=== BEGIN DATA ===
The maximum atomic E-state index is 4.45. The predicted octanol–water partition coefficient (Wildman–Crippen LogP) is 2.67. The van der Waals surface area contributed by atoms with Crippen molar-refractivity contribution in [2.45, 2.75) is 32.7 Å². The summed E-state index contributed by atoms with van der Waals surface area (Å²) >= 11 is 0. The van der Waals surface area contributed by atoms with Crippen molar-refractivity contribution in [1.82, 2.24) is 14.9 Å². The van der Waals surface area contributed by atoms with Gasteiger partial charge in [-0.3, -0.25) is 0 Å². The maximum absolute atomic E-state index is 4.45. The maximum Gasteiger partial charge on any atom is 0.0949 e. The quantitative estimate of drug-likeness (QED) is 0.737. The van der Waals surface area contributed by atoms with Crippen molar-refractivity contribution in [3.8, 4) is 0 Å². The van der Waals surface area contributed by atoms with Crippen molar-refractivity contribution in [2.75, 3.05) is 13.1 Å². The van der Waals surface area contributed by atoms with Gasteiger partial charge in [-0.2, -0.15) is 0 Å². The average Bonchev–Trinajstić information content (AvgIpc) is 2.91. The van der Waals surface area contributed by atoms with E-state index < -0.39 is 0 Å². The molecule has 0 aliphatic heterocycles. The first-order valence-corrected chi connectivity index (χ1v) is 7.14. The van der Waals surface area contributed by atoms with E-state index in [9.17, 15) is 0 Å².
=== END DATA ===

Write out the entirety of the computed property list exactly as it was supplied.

The maximum atomic E-state index is 4.45. The predicted octanol–water partition coefficient (Wildman–Crippen LogP) is 2.67. The van der Waals surface area contributed by atoms with Crippen molar-refractivity contribution in [2.45, 2.75) is 32.7 Å². The summed E-state index contributed by atoms with van der Waals surface area (Å²) >= 11 is 0. The van der Waals surface area contributed by atoms with Crippen molar-refractivity contribution in [1.82, 2.24) is 14.9 Å². The van der Waals surface area contributed by atoms with Gasteiger partial charge in [-0.3, -0.25) is 0 Å². The maximum absolute atomic E-state index is 4.45. The maximum Gasteiger partial charge on any atom is 0.0949 e. The quantitative estimate of drug-likeness (QED) is 0.737. The van der Waals surface area contributed by atoms with Crippen molar-refractivity contribution in [3.8, 4) is 0 Å². The van der Waals surface area contributed by atoms with Crippen molar-refractivity contribution in [2.75, 3.05) is 13.1 Å². The van der Waals surface area contributed by atoms with Gasteiger partial charge in [-0.2, -0.15) is 0 Å². The average Bonchev–Trinajstić information content (AvgIpc) is 2.91. The van der Waals surface area contributed by atoms with E-state index < -0.39 is 0 Å². The molecule has 0 aliphatic heterocycles. The first-order valence-corrected chi connectivity index (χ1v) is 7.14. The van der Waals surface area contributed by atoms with E-state index in [9.17, 15) is 0 Å².